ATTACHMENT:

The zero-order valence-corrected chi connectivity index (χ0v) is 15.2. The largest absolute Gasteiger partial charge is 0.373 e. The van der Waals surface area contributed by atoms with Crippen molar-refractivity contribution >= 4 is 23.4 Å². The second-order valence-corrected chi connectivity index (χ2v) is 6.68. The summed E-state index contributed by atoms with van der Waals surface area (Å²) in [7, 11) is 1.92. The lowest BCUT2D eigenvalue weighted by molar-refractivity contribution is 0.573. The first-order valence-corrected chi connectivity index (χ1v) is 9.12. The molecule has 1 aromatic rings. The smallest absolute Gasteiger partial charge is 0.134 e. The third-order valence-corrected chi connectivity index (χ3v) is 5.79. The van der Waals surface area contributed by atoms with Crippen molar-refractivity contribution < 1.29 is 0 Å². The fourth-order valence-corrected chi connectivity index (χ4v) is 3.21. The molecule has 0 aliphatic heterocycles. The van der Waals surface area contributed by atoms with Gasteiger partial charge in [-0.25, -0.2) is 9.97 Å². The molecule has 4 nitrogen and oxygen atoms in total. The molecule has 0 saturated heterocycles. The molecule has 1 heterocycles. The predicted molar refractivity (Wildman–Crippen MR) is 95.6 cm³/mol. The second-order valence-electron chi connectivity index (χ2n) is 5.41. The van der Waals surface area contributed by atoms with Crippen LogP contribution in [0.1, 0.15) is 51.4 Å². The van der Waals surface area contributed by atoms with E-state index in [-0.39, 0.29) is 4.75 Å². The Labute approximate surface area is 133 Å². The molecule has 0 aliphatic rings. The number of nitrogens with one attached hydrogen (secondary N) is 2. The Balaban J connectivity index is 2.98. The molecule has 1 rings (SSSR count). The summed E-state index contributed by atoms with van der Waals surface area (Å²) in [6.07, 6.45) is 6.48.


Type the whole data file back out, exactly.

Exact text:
The zero-order valence-corrected chi connectivity index (χ0v) is 15.2. The largest absolute Gasteiger partial charge is 0.373 e. The van der Waals surface area contributed by atoms with Crippen molar-refractivity contribution >= 4 is 23.4 Å². The second-order valence-corrected chi connectivity index (χ2v) is 6.68. The summed E-state index contributed by atoms with van der Waals surface area (Å²) in [7, 11) is 1.92. The lowest BCUT2D eigenvalue weighted by molar-refractivity contribution is 0.573. The first-order valence-corrected chi connectivity index (χ1v) is 9.12. The molecule has 1 aromatic rings. The smallest absolute Gasteiger partial charge is 0.134 e. The third-order valence-corrected chi connectivity index (χ3v) is 5.79. The van der Waals surface area contributed by atoms with Crippen molar-refractivity contribution < 1.29 is 0 Å². The fourth-order valence-corrected chi connectivity index (χ4v) is 3.21. The molecule has 0 aliphatic heterocycles. The van der Waals surface area contributed by atoms with Gasteiger partial charge in [-0.25, -0.2) is 9.97 Å². The molecule has 4 nitrogen and oxygen atoms in total. The molecule has 0 saturated heterocycles. The molecule has 1 heterocycles. The predicted molar refractivity (Wildman–Crippen MR) is 95.6 cm³/mol. The second-order valence-electron chi connectivity index (χ2n) is 5.41. The van der Waals surface area contributed by atoms with Crippen LogP contribution in [0.1, 0.15) is 51.4 Å². The van der Waals surface area contributed by atoms with E-state index in [-0.39, 0.29) is 4.75 Å². The Labute approximate surface area is 133 Å². The molecule has 0 aliphatic rings. The number of nitrogens with one attached hydrogen (secondary N) is 2. The Balaban J connectivity index is 2.98. The molecule has 1 rings (SSSR count). The summed E-state index contributed by atoms with van der Waals surface area (Å²) in [6.07, 6.45) is 6.48.